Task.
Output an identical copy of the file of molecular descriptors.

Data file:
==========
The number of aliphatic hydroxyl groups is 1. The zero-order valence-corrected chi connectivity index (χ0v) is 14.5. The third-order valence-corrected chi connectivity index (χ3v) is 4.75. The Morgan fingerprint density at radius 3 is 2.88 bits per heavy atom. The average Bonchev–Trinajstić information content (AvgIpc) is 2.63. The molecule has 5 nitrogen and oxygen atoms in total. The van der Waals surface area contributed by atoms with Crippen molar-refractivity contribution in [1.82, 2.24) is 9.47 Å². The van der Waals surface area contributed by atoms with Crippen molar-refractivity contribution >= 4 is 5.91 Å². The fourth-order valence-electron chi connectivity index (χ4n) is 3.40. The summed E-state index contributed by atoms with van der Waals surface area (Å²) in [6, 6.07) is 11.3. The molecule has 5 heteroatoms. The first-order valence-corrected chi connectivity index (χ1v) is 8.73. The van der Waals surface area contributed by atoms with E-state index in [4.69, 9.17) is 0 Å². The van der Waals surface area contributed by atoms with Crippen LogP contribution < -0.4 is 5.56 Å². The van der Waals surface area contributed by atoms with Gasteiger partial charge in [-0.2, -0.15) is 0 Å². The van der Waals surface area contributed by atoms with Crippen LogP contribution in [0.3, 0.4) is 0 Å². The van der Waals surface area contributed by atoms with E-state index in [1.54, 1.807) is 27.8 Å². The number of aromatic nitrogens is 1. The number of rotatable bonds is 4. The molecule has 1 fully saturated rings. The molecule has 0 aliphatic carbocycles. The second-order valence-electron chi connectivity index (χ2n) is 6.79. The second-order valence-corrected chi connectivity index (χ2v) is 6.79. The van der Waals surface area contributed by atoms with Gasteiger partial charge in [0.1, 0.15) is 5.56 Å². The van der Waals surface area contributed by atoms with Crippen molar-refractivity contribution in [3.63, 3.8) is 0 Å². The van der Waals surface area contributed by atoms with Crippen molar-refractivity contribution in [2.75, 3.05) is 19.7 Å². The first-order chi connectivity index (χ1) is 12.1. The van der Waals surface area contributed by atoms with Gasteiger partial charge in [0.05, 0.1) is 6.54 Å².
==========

The number of aliphatic hydroxyl groups is 1. The zero-order valence-corrected chi connectivity index (χ0v) is 14.5. The third-order valence-corrected chi connectivity index (χ3v) is 4.75. The Morgan fingerprint density at radius 3 is 2.88 bits per heavy atom. The average Bonchev–Trinajstić information content (AvgIpc) is 2.63. The molecule has 5 nitrogen and oxygen atoms in total. The van der Waals surface area contributed by atoms with Crippen molar-refractivity contribution in [1.82, 2.24) is 9.47 Å². The van der Waals surface area contributed by atoms with Crippen molar-refractivity contribution >= 4 is 5.91 Å². The fourth-order valence-electron chi connectivity index (χ4n) is 3.40. The summed E-state index contributed by atoms with van der Waals surface area (Å²) in [6, 6.07) is 11.3. The molecule has 5 heteroatoms. The first-order valence-corrected chi connectivity index (χ1v) is 8.73. The van der Waals surface area contributed by atoms with E-state index in [4.69, 9.17) is 0 Å². The van der Waals surface area contributed by atoms with Crippen LogP contribution < -0.4 is 5.56 Å². The van der Waals surface area contributed by atoms with Gasteiger partial charge in [-0.2, -0.15) is 0 Å². The van der Waals surface area contributed by atoms with Crippen LogP contribution in [0.3, 0.4) is 0 Å². The van der Waals surface area contributed by atoms with E-state index in [1.54, 1.807) is 27.8 Å². The number of aromatic nitrogens is 1. The number of rotatable bonds is 4. The molecule has 1 fully saturated rings. The molecule has 0 aliphatic carbocycles. The second-order valence-electron chi connectivity index (χ2n) is 6.79. The second-order valence-corrected chi connectivity index (χ2v) is 6.79. The van der Waals surface area contributed by atoms with Gasteiger partial charge in [0.1, 0.15) is 5.56 Å². The van der Waals surface area contributed by atoms with Crippen molar-refractivity contribution in [3.63, 3.8) is 0 Å². The van der Waals surface area contributed by atoms with Crippen molar-refractivity contribution in [2.75, 3.05) is 19.7 Å². The first-order chi connectivity index (χ1) is 12.1. The van der Waals surface area contributed by atoms with Gasteiger partial charge in [0.05, 0.1) is 6.54 Å².